Previously a darling of the social media scene, retailer Woolworths had its fair share of digital travails this year, from Halaal hot cross buns, to accusations of ripping off Frankie’s Olde Soft Drink Company, to calls for boycotts over perceived racist job adverts. But it was not alone. Around the world companies – in fact, very often retailers as well – had online conversations turn nasty.
A journalist by training, Vanessa Clark was tempted over to the dark side by a London-based startup in the early 2000s, and so her love affair with... More
In Woolworth’s case, things came to a head in September with calls for the stores to be boycotted after a so-called whistle-blower accused the company of being racist based on the content of its job ads. Woolworths replied that it, like all South African companies over a certain size, was legally obliged to comply with the country’s Employment Equity Act. But by then the storm in the teacup had spiralled out of control, and Woolworths eventually was forced to close its Facebook page to control the barrage of “hate speech” and “vitriol” people were spewing forth.
It makes one think of celebrities’ love-hate relationship with the paparazzi — the publicity is all very well when the schleb has a new movie to promote, but in the middle of a scandal that same fleet of photographers and fans suddenly becomes a curse.
In addition, commentators accused the company of being “factual if boring” in its response to the saga as well as being “very corporate, very reserved, very defensive, and not in keeping with social media marketing principles of engagement and two-way communication”. The relationship between social media and traditional corporate communications is still an uneasy one, with companies battling to navigate the expectations it creates with their online communities.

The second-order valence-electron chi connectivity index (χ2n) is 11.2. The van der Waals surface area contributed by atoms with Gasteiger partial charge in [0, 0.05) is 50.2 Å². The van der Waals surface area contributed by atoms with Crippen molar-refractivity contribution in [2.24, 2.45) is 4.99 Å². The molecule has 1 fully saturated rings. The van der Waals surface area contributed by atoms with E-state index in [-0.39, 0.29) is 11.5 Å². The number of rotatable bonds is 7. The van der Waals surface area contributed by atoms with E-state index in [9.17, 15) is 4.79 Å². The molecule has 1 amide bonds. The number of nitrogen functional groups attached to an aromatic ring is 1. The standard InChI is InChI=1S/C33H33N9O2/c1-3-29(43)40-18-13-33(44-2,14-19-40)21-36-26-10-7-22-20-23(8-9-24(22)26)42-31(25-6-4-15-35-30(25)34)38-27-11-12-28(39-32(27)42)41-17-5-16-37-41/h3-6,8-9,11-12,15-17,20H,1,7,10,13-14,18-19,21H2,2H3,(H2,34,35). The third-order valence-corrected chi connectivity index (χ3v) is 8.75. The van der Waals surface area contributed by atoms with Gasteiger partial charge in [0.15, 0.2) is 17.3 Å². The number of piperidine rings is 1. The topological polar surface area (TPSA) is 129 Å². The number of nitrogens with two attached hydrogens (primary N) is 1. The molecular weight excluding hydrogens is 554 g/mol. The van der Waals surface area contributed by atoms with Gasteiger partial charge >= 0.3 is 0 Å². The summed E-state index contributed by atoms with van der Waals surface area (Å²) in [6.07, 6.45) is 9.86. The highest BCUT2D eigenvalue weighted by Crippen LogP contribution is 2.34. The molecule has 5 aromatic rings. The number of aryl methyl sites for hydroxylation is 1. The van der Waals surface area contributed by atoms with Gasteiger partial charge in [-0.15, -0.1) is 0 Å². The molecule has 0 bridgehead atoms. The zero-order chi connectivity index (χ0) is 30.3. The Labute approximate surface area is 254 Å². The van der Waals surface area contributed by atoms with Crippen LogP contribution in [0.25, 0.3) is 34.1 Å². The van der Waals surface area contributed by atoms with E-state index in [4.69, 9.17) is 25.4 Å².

The biggest lesson here for Woolworths, and every other company engaging online, is not to underestimate the speed with which social media moves. Ian Moir, Woolworths CEO, said it himself in the wake of the Frankie’s affair: “If we’d had another chance we’d have acted quicker” he told BDLive.
A corollary lesson, however, is that the speed with which social media moves cuts both ways. If it weren’t for “year in review” type articles like this one, would anyone still remember any of this? Did anyone actually boycott Woolworths, and if they did, are they still doing so? Indeed, some of the anti-Woolworths Facebook groups don’t even exist anymore, by the looks of things.
But as mentioned, it was not only Woolworths that found itself virtually red-faced online this year. Hurricane Sandy was the catalyst for a number of online faux pas by retailers in the US for a range of reasons from no planning to badly misjudging the situation, to very poor taste.
EConsultancy slams US retailers Urban Outfitters for capitalising on the storm with a tweet offering free shipping for a limited period. Opportunistic definitely, but the #allsoggy hashtag was a low blow. The Atlantic Wire pounces on a few more ill-judged online posts by retailers during the hurricane: American Apparel for launching a 26-hour storm special in the states affected by Sandy, and Gap for posting a Foursquare check in to “Frankenstorm Apocalypse” that reminded people they can shop at their online store. The company later apologised explaining that the emphasis was intended to be on staying safe indoors.
While some might consider this crafty guerilla marketing, unfortunately for these brands trying to make money out of a disaster by selling something fairly frivolous and non-essential as a t-shirt was seen as a massive social media fail.
The takeaway? Have a plan. Double check that your clever plan isn’t going to backfire. And have another plan for when, even through no fault of your own, the bottom falls out of your social media world.